Paypal: Growing Through Partnerships

Paypal has been able to sustain its strong growth through the introduction of various partnerships across the payments and commerce space.

Paypal has revolutionized the payments industry by offering customers an alternative to conducting transactions through cash or plastic credit cards. It has enabled customers and merchants to transact digitally by way of connecting directly to customer’s bank accounts, to customer’s credit cards or through mobile wallets. As ecommerce gains in traction, Paypal has rode this wave. By the end of this year, digital transactions are expected to comprise 15% of total global spend, up 6% from three years ago.

Paypal started as a secure and convenient way for customers to facilitate online checkout (a gateway for the web), primarily through eBay. Today, some of the key services Paypal offers include a “one-touch” easy checkout for customers, allowing business to receive money through Paypal, an ability to transfer money globally, and receiving rewards on a Paypal debit card. Its main source of revenue comes from transaction fees that is charged to customers for each transfer of payment. Its ease of use has also has provided benefits to online merchants by increasing the conversion rate at which customers move from browsing to purchasing. According to Bloomberg, Paypal now has around 250 million users worldwide and processes around 30% of ecommerce transactions outside of China. This strong growth is driven by the company’s strong network effects – as more customers join the network, the more incentive it is for merchants to sign up, thus attracting even more users.

To remain relevant in the payments space, Paypal has engaged in multiple partnerships and acquisitions to fight off competition from newer and bigger players entering the market. These engagements include partnerships with Mastercard / Visa, high growth digital companies, such as Uber and Instagram, as well as acquisitions of Venmo and GoPay in China.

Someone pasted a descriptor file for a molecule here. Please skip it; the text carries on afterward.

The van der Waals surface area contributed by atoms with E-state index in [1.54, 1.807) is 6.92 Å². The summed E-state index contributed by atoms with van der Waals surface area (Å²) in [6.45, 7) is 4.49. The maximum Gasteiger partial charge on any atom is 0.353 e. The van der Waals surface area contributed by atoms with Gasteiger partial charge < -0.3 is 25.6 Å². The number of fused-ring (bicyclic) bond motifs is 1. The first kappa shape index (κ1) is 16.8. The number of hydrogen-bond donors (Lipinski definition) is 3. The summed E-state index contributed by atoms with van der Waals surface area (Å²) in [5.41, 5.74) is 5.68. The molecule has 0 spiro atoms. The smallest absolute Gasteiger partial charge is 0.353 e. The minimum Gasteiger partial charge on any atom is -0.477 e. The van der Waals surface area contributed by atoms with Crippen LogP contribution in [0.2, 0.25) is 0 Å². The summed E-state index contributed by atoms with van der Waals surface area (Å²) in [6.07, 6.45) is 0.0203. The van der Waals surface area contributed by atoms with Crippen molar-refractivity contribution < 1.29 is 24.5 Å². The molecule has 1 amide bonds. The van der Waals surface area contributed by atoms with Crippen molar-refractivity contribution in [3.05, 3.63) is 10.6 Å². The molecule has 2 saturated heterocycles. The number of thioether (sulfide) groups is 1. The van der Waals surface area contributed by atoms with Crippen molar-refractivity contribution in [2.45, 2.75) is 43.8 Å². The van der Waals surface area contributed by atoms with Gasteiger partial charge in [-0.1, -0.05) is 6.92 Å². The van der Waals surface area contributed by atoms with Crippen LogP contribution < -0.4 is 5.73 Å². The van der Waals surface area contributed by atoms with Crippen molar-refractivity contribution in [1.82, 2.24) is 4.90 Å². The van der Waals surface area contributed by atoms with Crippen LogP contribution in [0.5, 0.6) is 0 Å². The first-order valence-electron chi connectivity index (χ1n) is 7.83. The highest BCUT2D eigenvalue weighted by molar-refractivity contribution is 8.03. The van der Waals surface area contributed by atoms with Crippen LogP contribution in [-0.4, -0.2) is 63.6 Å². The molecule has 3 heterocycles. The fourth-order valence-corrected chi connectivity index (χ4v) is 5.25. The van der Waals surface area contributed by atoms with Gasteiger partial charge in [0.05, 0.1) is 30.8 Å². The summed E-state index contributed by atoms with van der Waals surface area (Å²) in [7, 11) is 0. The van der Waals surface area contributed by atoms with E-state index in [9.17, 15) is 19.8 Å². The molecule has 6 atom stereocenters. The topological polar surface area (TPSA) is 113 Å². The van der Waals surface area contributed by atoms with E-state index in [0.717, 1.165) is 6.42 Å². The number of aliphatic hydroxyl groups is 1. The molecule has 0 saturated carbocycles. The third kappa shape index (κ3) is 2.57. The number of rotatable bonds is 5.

Paypal’s investment in Uber gives it access to the ride-share company’s explosive growth and large number of global customers. This is an attempt to become the platform’s preferred payment option and offer customers an easy way to conduct payments. This is especially significant given that it is a way for Paypal to remain competitive, especially with the advent of other payment solutions, i.e. Amazon Pay on Amazon’s platform. Paypal has followed the same strategy in its partnerships with Facebook and Instagram, where they are facilitating payments on these large platforms to gain access to an enormous number of users and remain customer-centric.

Paypal’s acquisition of Venmo launched it into the space of peer-to-peer payments, whereby friends, for example, can easily send small amounts of money to one or another. Venmo, in itself allows Paypal to tap into the application’s 40 million active users and utilize the partnerships developed with other applications, such as Uber and Grubhub. Moreover, this provides Paypal with an additional source of revenue.

Paypal’s partnership with card network incumbents, such as Visa and Mastercard allowed customers to more easily link their credit cards to their Paypal account. This provided an interesting strategic move. Instead of seeing these large players as competitors (where they now owe a portion of their fees to Visa / Mastercard), Paypal understood the value the card networks could bring in driving transactions on the web, as well as giving them an access point into brick-and-mortar stores.